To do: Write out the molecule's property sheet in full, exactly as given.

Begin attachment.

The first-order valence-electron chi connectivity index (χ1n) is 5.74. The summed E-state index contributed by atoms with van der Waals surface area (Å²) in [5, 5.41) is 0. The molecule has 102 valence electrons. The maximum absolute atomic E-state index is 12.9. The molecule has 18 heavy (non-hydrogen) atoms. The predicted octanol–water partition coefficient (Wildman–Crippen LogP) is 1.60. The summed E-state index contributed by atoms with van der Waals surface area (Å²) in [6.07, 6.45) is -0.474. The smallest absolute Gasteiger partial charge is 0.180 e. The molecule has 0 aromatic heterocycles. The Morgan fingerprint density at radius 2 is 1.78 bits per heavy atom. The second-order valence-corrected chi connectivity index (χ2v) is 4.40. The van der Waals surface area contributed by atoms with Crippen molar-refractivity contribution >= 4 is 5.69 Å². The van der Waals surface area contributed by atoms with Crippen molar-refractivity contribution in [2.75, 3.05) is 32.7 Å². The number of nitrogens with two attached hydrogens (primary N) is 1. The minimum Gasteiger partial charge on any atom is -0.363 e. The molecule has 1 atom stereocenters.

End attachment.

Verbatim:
The first-order valence-electron chi connectivity index (χ1n) is 5.74. The summed E-state index contributed by atoms with van der Waals surface area (Å²) in [5, 5.41) is 0. The molecule has 102 valence electrons. The maximum absolute atomic E-state index is 12.9. The molecule has 18 heavy (non-hydrogen) atoms. The predicted octanol–water partition coefficient (Wildman–Crippen LogP) is 1.60. The summed E-state index contributed by atoms with van der Waals surface area (Å²) in [6.07, 6.45) is -0.474. The smallest absolute Gasteiger partial charge is 0.180 e. The molecule has 0 aromatic heterocycles. The Morgan fingerprint density at radius 2 is 1.78 bits per heavy atom. The second-order valence-corrected chi connectivity index (χ2v) is 4.40. The van der Waals surface area contributed by atoms with Crippen molar-refractivity contribution >= 4 is 5.69 Å². The van der Waals surface area contributed by atoms with Crippen molar-refractivity contribution in [2.75, 3.05) is 32.7 Å². The number of nitrogens with two attached hydrogens (primary N) is 1. The minimum Gasteiger partial charge on any atom is -0.363 e. The molecule has 1 atom stereocenters.